A common prosecution tactic in sex crimes cases is to introduce evidence of the defendant’s “bad character,” such as a prior criminal conviction. Not all such evidence is admissible under Texas law. A judge has the discretion to exclude any character evidence that has no bearing on the current charges, or which might simply serve to prejudice the jury against the defendant.
Court Rules 1988 Convictions Relevant in Present-Day Child Sex Case
But when it comes to sex-based offenses–particularly those where the accusers are children–Texas judges often tend to err on the side of admitting character evidence. For example, the Texas 14th District Court of Appeals here in Houston recently upheld the conviction of man charged with two acts of “indecency with a child” where the jury learned the same defendant was convicted of similar crimes 29 years earlier.
In the present case, prosecutors charged the defendant with inviting two girls–ages 7 and 10–to his apartment where he “touched their genitals.” The girls informed their respective parents, who took them to the Harris County Children’s Assessment Center, where a forensic interviewer took their statements and conducted physical examinations.
As mentioned above, at the defendant’s subsequent trial the prosecution raised the issue of his prior criminal record. Specifically, the defendant was convicted of two separate incidents of “indecent behavior” with two girls–ages 8 and 10–while living in Louisiana in 1988. The jury never heard the details of these prior bad acts. The evidence presented consisted exclusively of fingerprint records from the prior case–which confirmed it was the same defendant–and the transcripts of the convictions.
The jury found the defendant guilty. On appeal, he argued the trial judge should have excluded the evidence of the Louisiana convictions. The appeals court disagreed and affirmed the jury’s verdict.
Although the Court of Appeals acknowledged that 29 years elapsed between the Louisiana and Texas trials, and that such “[r]emoteness can lessen significantly the probative value of extraneous-offense evidence,” this alone “does not require the trial court” to exclude such evidence. And in fact, the similarities between the defendant’s 1988 convictions and the present-day charges–indecent acts involving young children–support the trial court’s decision to admit the evidence.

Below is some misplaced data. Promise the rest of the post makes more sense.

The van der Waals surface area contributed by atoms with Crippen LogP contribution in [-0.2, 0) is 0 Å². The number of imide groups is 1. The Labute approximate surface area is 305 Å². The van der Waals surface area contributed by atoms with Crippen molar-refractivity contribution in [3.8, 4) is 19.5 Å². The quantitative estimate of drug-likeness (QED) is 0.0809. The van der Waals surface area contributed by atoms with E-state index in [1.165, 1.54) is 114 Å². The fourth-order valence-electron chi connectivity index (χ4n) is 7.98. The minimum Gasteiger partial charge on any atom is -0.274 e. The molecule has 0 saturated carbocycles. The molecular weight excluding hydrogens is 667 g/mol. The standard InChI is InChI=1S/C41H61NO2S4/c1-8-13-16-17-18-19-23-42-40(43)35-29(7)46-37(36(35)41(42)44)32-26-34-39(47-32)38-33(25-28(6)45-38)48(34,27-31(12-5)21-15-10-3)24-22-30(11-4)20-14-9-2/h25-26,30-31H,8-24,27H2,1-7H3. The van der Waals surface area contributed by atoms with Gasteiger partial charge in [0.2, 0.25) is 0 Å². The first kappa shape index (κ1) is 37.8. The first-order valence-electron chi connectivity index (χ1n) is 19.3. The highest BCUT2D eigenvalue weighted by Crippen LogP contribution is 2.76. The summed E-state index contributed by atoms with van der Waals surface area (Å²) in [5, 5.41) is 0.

Furthermore, the 14th District noted such evidence was necessary to the prosecution’s case. Without the Louisiana convictions, the Court noted, the state’s case “State’s case essentially would come down to the word” of the two accusers against that of the defendant. Even the testimony of the parents and the forensic interviewer only “basically repeated” what the children told them.
Contact a Houston Sex Offenses & Sex Crimes Lawyer Today
Again, not all evidence regarding a defendant’s prior convictions are admissible at trial. This is why it is critical to work with a qualified Houston sex crimes defense attorney who will vigorously oppose any effort to unfairly prejudice a jury against you. Call (713) 802-1631 or contact the Law Offices of Tad Nelson & Associates today if you have been charged with any type of sex crime and require immediate legal assistance.